Critical Theory In The Scenario Ex-Lt Corporal Renate Barnard Case

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According to (Crossman A. Unknown), the aim of the Critical theory is to dig below the surface of social life and discover the assumptions that keep us from a complete and true understanding of how the world works. The theorist Max Horkheimer defined a theory as critical as it seeks "to free human beings from the settings that enslave them.” In the given scenario Ex- Lt Corporal Renate Barnard’s charge appeal against the SAPD was dismissed by the constitutional court. In the case stated by Barnard she sued the SAPD believing they were discriminating against her by not promoting her in her occupation rank. The court denied the appeal as Acting Chief Justice Dikgang Mosneke believes that the SAPD employment equity plan was not challenged. The…show more content…
The word, The Critical Theory has two meaning and each meaning has its own origin and history. The term that I will be using and that is applicable in the Renate Barnard case is the sociology term for the word. This term describes the Frankfurt School’s neo-Marxist philosophy. Critical methods of Karl Marx and Sigmund Freud were used by the Frankfurt school. The critical theory is a form of social theory concerned with criticizing and changing society as a whole. Whereas the traditional theory is focused on mainly understanding or explaining it. The Critical theory’s objective is to dig beneath the surface of social life and expose the assumptions that keep us from an accurate understanding of how the world functions. The first main concept of the critical theory is that it should be focused on the totality of society in its historic specificity. Secondly, it ought to improve the understanding of humanity by incorporating all the main social sciences, including geography, sociology, political science, psychology ,economics, anthropology, and…show more content…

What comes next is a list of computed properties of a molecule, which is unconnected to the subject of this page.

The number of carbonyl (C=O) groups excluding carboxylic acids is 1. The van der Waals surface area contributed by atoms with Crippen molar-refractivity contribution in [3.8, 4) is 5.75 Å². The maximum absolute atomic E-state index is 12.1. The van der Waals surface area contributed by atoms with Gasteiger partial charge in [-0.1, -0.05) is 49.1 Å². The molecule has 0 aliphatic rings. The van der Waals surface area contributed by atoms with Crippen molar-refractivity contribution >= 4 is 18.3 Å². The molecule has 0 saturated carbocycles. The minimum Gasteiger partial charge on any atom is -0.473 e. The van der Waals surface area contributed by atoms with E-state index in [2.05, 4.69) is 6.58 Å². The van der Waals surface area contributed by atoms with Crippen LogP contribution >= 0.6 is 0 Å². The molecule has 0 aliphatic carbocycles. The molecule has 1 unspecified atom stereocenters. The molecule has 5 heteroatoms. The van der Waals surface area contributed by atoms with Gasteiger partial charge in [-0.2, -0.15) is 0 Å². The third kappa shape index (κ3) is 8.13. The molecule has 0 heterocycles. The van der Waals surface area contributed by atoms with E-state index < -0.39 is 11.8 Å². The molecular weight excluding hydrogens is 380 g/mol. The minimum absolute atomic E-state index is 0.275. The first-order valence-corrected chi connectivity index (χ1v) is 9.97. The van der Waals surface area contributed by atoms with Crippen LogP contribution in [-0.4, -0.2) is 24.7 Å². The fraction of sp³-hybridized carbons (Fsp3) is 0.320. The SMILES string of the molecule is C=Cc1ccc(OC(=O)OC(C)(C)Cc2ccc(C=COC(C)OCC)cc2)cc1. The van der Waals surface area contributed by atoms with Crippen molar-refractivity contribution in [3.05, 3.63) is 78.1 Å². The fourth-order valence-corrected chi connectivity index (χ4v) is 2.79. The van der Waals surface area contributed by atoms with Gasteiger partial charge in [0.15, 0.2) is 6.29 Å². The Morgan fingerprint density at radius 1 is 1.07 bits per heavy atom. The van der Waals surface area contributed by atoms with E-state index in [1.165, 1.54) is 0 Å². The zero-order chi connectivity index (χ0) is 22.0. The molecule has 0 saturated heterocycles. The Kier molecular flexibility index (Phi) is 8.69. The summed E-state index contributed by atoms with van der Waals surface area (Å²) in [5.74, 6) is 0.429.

They are a social and political philosophical movement of thought located in Frankfurt am Main, Germany. When Felix Weil, made his donation to the institute in 1923, the aim was to focus on the development of Marxist studies in Germany. The first generation critical theorists consisted of: Theodor Adorno (1903-1969), Max Horkheimer (1895-1973), Walter Benjamin (1892-1940), Friedrich Pollock (1894-1970), Herbert Marcuse (1898-1979), Leo Lowenthal (1900-1993), and Eric Fromm (1900-1980). The 19th century produced a second generation theorists led by Jürgen Habermas. Marxism was one of the main theories used to create the critical theory. Marxism is a theory created by Carl Marx "Marxism" is basically Marx's analysis of the complex and evolving relations between the poor and the rich. Concentrating on the social and economic relations where people make their livelihoods, he saw a struggle of two classes behind capitalism's law and order: the capitalists, who own the industrious resources, and the labours or public, who has to work in order to survive. "Marxism" is fundamentally Marx's investigation of the complex and emerging relations between these two

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